Case Note: Office of Local Government v Shelley  NSWCATOD
In the recent decision Office of Local Government v Shelley  NSWCATOD 103, the NSW Civil and Administrative Tribunal (‘Tribunal’) held that a councillor of Mid-Western Regional Council had committed misconduct within the meaning of s 440F(1)(b) of the Local Government Act 1993 (‘LG Act’) in that he breached Council’s adopted Code of Conduct when he gave a speech at an ordinary meeting of Council and subsequently posted the speech on a Facebook page he administers.
In his speech on 1 June 2016, the councillor claimed that three of his fellow councillors had:
“perverted and influenced the recommendations to Council which would give them significant financial gain as all 3 have significant land holdings”
However, in his speech he did not explicitly state that the councillors had breached Council’s Code of Conduct, but stated:
“I will leave it up to outside agencies to decide whether this undeclared significant pecuniary interest and actions by these 3 councillors is found to be corrupt or not”
The councillor’s Facebook post on 2 June 2016 contained his speech from the Council meeting. Relevant to the matter was the Facebook disclaimer he had on the account:
“Admin of this face book page is Peter Shelley who as well as a resident in Rylstone has been an elected councillor since the inception of the Mid-Western Regional Council.
All views expressed are my own and not that of Mid-Western Regional Council nor any organisation or company. Views are personal and as a rate payer, not in any official capacity or otherwise as a councillor, an employee of any company or member of any organisation.”
Two complaints were lodged with the Office of Local Government (‘OLG’) over the councillor’s conduct at the Council meeting and the subsequent Facebook post. The OLG prepared a report in relation to the complaints and found that the councillor had breached clause 8.12 of Council’s Code of Conduct at the Council meeting and in the Facebook post.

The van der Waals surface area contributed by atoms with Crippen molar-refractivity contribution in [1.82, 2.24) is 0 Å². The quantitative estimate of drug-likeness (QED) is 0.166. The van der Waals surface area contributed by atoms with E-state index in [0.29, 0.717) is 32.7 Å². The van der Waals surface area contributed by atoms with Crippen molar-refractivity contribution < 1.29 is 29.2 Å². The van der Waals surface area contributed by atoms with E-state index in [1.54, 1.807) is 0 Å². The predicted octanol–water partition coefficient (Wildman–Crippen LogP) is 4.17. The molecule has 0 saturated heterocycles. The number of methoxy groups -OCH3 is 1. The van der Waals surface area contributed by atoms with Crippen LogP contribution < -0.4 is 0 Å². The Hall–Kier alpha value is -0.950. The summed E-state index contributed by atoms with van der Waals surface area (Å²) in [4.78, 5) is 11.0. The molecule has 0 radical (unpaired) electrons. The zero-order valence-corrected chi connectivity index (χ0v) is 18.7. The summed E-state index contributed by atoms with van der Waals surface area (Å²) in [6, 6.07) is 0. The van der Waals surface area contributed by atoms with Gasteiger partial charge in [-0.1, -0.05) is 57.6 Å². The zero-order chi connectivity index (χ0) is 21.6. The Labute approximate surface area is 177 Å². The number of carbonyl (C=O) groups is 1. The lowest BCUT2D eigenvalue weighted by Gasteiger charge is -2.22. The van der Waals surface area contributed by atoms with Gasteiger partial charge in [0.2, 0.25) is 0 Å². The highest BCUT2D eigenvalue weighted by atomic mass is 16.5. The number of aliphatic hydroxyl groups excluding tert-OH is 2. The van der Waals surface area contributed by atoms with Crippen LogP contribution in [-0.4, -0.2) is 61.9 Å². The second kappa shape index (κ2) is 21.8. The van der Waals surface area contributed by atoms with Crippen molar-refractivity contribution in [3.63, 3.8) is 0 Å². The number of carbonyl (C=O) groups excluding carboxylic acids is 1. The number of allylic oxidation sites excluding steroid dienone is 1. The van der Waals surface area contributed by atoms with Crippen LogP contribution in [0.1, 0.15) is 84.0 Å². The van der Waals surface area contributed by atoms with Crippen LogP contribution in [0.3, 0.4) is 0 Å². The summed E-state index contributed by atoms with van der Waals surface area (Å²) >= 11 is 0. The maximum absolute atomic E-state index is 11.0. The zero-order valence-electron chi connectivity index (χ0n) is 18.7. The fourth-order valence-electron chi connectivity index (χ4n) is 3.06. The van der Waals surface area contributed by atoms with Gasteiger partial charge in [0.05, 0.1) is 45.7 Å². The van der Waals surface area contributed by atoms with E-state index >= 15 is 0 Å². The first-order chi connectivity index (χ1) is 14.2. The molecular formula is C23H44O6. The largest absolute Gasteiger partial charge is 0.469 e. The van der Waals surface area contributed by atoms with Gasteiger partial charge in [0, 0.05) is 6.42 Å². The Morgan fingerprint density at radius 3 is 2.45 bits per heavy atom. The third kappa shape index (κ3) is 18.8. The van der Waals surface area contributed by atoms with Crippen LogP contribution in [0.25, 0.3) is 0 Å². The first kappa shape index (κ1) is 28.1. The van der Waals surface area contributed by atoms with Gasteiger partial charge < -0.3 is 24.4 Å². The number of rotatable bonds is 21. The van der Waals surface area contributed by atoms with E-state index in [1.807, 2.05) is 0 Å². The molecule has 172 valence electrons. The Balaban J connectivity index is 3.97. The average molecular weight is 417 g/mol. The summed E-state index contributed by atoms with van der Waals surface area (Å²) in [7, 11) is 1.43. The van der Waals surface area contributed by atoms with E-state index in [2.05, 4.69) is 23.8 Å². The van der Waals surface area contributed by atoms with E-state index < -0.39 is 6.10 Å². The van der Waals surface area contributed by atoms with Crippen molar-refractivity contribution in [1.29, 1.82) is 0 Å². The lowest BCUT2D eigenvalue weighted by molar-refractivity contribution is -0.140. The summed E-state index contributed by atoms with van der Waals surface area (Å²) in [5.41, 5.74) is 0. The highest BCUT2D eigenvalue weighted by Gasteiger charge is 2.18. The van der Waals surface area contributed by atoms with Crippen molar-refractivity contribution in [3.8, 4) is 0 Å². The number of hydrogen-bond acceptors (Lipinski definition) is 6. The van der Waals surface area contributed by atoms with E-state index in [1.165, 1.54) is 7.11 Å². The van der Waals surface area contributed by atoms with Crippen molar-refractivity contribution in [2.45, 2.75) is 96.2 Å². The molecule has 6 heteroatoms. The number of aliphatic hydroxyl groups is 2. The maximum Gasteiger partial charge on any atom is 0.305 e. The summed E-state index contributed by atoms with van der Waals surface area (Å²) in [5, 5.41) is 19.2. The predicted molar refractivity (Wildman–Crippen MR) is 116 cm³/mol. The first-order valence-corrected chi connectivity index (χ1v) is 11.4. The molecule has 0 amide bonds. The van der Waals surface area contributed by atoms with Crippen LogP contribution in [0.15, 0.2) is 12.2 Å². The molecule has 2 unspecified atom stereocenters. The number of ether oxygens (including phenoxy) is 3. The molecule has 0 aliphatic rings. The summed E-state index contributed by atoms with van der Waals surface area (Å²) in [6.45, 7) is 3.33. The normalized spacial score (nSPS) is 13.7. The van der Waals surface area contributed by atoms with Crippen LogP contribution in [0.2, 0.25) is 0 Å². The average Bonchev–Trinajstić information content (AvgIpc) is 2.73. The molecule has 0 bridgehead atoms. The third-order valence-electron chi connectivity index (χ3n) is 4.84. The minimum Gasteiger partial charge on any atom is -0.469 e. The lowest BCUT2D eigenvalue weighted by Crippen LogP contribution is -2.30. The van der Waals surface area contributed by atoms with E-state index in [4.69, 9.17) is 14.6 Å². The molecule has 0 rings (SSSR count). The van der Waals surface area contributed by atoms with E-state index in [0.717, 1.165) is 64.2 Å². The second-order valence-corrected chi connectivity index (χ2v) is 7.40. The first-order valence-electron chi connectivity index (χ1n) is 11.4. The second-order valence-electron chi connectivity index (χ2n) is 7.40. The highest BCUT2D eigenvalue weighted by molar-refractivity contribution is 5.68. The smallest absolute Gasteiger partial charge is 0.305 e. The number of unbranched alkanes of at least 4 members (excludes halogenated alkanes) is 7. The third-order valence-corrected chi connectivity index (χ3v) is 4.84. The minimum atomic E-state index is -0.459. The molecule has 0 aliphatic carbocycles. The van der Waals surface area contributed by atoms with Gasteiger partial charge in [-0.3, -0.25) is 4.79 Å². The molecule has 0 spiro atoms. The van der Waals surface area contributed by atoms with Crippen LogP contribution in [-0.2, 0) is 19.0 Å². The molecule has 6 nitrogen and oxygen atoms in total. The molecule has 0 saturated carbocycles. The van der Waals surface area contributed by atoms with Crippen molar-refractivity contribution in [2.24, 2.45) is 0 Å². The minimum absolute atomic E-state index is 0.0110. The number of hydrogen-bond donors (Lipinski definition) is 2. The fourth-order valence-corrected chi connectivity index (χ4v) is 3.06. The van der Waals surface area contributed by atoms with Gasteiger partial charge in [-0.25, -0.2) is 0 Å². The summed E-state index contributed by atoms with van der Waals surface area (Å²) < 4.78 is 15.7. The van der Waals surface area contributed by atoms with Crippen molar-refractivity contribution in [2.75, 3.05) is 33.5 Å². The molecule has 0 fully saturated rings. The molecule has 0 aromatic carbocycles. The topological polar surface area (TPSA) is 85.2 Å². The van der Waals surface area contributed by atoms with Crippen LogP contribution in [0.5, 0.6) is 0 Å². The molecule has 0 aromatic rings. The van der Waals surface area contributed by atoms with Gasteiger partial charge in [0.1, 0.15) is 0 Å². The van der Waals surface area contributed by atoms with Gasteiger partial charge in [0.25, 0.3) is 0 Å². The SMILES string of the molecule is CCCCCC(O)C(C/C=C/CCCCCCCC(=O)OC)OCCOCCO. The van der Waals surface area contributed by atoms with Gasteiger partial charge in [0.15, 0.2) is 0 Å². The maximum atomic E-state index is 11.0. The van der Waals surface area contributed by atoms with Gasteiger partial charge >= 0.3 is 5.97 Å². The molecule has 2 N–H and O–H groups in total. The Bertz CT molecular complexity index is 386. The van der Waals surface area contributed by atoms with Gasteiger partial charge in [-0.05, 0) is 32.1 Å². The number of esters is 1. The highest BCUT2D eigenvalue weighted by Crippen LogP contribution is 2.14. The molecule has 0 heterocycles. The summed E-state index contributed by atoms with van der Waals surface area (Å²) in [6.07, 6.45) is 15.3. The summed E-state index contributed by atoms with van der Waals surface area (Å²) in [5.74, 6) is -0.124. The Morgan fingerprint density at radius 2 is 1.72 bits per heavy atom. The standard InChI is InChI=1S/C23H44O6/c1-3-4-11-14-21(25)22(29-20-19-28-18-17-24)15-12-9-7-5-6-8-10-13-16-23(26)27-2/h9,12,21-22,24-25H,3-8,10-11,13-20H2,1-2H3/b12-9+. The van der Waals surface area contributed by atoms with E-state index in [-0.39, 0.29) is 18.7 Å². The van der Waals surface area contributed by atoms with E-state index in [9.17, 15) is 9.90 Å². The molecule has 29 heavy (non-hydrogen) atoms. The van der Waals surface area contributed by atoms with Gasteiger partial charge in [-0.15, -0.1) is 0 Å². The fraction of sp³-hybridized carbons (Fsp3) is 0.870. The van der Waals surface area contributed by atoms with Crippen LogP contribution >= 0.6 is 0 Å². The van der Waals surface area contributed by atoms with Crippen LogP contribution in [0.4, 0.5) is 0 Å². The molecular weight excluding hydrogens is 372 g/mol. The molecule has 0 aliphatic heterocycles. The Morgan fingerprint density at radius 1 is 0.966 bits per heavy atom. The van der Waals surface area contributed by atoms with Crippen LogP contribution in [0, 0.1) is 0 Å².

At the time of the complaint, Clause 8.12 of Council’s Code of Conduct stated:
“You must not make allegations of suspected breaches of this code at council meetings or in public forums”
The OLG referred the matter to the Tribunal for determination regarding the social media posting as OLG considered the use of social media in this manner was without precedent.
In finding that the councillor had breached clause 8.12 as well as other clauses of the Code of Conduct the Tribunal held that it is not necessary for a councillor who makes allegations of suspected breaches of the Code of Conduct to state explicitly that the conduct is breaching the Code of Conduct. The Tribunal stated that if this was the case, that this could lead to a situation where:
“…a councillor could avoid making an allegation that another councillor breached the Code simply by avoiding use of the words to the effect “…in breach of clause X of the Code” when describing the conduct complained of”
The Tribunal held that:
“when Clr Shelley’s words are read as a whole, it is clear, and I find, that he was alleging that Clrs Webb, Thompson and Martens had engaged in inappropriate or unethical conduct (cl 3.1(c)) of the Code).”